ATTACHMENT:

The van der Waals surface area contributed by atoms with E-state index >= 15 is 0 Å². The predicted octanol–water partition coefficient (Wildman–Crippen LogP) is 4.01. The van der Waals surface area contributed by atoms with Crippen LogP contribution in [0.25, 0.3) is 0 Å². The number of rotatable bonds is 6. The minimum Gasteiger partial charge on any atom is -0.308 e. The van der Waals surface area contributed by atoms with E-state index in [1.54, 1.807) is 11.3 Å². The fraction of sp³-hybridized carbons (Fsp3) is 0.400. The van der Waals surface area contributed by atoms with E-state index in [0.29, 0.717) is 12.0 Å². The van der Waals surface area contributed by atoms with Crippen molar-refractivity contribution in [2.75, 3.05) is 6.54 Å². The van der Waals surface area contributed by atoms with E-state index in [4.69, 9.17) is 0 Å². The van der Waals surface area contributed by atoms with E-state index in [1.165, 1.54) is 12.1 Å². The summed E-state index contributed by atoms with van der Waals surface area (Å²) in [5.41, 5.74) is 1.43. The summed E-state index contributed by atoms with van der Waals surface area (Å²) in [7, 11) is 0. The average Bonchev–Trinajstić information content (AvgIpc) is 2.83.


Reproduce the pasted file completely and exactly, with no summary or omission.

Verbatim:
The van der Waals surface area contributed by atoms with E-state index >= 15 is 0 Å². The predicted octanol–water partition coefficient (Wildman–Crippen LogP) is 4.01. The van der Waals surface area contributed by atoms with Crippen LogP contribution in [0.25, 0.3) is 0 Å². The number of rotatable bonds is 6. The minimum Gasteiger partial charge on any atom is -0.308 e. The van der Waals surface area contributed by atoms with E-state index in [1.54, 1.807) is 11.3 Å². The fraction of sp³-hybridized carbons (Fsp3) is 0.400. The van der Waals surface area contributed by atoms with E-state index in [0.29, 0.717) is 12.0 Å². The van der Waals surface area contributed by atoms with Crippen molar-refractivity contribution in [2.75, 3.05) is 6.54 Å². The van der Waals surface area contributed by atoms with E-state index in [4.69, 9.17) is 0 Å². The van der Waals surface area contributed by atoms with E-state index in [1.165, 1.54) is 12.1 Å². The summed E-state index contributed by atoms with van der Waals surface area (Å²) in [5.41, 5.74) is 1.43. The summed E-state index contributed by atoms with van der Waals surface area (Å²) in [7, 11) is 0. The average Bonchev–Trinajstić information content (AvgIpc) is 2.83.